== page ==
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What to buy your VMware geek for Christmas?

Posted on Sunday, November 30, 2008 | No Comments

Wondering what to get the special VMware geek in your life for Christmas? Wondering what to put on your Amazon wish list so your mother does not buy you an André Rieu DVD. Then read on for a suggestion ..

VMware Infrastructure 3: Advanced Technical Design Guide and Advanced Operations Guide
by Scott Herold, Ron Oglesby, Mike Laverick

“Every VMware Architect should buy and read this book to assist their understanding of designing for VI3. By helping you understand the important design decisions in building a virtual infrastructure, and importantly showing the pro’s and con’s, you will be better informed as you make your architectural decisions. This book will help you think, rather than prescript an answer and that’s a good thing.”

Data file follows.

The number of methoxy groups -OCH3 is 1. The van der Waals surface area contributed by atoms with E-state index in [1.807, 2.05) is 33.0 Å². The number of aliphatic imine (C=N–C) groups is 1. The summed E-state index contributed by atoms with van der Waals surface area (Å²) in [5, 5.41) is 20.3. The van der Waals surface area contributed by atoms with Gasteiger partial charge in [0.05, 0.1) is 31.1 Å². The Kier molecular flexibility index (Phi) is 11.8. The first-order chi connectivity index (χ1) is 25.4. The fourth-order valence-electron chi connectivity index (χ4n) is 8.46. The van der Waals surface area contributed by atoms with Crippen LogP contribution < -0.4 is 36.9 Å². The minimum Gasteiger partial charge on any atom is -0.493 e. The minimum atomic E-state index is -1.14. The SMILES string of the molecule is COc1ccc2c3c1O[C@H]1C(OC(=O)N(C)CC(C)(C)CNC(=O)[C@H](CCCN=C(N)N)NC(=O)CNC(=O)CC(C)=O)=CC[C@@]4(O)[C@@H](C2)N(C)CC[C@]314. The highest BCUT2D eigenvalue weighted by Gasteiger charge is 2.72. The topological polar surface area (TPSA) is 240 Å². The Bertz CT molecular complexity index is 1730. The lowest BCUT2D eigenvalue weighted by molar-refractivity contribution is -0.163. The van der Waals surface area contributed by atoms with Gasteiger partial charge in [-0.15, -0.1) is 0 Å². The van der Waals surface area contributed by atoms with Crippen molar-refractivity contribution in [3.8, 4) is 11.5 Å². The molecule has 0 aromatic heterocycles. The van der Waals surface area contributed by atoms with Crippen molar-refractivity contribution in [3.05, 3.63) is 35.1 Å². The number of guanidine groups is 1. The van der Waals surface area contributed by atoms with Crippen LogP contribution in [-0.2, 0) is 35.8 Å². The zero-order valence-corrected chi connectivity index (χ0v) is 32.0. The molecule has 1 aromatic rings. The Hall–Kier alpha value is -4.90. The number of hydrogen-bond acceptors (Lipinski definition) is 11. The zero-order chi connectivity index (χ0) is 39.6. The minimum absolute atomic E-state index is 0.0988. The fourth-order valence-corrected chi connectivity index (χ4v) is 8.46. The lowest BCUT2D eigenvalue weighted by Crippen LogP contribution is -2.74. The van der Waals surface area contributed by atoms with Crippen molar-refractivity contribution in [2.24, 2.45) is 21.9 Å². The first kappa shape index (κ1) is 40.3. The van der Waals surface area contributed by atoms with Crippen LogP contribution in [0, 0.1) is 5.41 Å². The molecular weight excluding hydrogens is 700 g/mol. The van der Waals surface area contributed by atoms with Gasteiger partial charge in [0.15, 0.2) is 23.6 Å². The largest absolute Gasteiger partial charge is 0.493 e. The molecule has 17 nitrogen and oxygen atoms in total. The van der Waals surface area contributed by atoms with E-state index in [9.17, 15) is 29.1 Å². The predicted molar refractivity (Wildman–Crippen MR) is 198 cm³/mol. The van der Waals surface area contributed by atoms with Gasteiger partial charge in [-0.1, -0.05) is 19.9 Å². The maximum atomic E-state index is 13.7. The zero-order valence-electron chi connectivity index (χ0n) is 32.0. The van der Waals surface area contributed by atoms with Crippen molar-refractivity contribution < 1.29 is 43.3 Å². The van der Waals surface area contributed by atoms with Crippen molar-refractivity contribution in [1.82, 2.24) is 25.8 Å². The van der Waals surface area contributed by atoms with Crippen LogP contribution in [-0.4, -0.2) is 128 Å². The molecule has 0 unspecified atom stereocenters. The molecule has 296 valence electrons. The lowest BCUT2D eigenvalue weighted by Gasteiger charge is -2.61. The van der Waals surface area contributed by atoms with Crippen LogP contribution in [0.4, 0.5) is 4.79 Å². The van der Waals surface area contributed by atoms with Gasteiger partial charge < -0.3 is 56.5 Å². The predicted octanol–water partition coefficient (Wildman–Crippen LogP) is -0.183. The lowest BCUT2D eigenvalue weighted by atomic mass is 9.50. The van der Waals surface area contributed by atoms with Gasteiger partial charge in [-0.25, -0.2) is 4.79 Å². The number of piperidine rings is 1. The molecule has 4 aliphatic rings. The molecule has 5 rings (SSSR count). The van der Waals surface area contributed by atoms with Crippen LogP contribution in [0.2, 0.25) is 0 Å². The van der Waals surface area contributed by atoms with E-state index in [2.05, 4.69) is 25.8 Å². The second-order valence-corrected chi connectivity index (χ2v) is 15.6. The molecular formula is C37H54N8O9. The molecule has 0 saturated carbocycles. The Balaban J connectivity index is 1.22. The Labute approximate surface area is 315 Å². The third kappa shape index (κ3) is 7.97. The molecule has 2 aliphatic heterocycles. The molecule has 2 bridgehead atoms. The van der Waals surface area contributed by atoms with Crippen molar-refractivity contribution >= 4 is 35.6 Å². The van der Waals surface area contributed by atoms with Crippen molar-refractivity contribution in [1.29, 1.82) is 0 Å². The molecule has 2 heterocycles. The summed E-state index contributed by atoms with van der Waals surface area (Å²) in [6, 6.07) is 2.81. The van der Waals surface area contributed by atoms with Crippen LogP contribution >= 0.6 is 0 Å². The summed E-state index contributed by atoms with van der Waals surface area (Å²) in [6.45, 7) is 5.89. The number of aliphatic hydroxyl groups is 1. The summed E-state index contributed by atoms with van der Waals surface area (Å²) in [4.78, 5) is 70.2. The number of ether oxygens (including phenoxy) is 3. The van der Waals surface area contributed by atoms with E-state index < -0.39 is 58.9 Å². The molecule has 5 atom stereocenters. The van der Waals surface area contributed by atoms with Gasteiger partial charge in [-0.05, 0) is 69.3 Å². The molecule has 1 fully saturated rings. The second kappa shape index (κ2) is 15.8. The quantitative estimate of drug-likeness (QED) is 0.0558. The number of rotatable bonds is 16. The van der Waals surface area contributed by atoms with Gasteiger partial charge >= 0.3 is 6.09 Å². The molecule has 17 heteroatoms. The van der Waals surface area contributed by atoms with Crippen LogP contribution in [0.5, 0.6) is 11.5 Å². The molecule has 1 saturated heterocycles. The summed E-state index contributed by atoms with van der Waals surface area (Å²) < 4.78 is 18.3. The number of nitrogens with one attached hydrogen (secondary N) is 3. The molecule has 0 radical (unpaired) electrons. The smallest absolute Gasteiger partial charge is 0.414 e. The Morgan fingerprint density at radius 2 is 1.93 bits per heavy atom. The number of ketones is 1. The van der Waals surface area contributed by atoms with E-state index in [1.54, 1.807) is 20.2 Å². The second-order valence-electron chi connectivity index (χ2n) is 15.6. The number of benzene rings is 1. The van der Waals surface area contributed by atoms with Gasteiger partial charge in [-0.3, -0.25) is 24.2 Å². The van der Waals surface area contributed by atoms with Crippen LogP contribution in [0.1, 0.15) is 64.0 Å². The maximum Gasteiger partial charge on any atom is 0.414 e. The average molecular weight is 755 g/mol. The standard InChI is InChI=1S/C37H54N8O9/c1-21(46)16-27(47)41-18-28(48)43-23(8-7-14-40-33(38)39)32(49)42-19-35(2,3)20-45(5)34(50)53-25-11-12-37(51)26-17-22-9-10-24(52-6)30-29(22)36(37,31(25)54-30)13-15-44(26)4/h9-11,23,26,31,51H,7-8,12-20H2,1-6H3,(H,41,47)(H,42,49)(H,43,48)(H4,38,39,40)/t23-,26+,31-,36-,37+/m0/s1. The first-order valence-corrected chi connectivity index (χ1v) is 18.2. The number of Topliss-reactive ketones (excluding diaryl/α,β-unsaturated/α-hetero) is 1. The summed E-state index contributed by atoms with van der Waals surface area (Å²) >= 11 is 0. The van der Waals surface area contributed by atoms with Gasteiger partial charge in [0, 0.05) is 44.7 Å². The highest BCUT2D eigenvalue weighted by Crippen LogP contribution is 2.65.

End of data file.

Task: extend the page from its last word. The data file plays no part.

Rodney Haywood
National Senior Consulting Architect for Virtualisation
Alphawest - VMware Premier and VAC Partner
Sydney, Australia

As a person who has spent a few years earning a living architecting many big and small VMware infrastructures I was keen to I get my hands on a copy of the “Advanced Technical Design Guide” by Scott Herold, Ron Oglesby and Mike Laverick. It had just the words that inspire me; “Advanced” which hopefully meant it had some meat to it and “Technical Design”, so something that might not be marketing or just another manual. I was also keen to validate my own practices and hopefully pick up on some new ideas or improvements.

One of my first activities at VMworld in September was therefore to head to the bookshop and get my hands on a copy. They sold out fast. It has taken me a while to get through the 352 pages, so here is the high level of what I think. In keeping with the books methodology we will have to put the answer into advantages and disadvantages.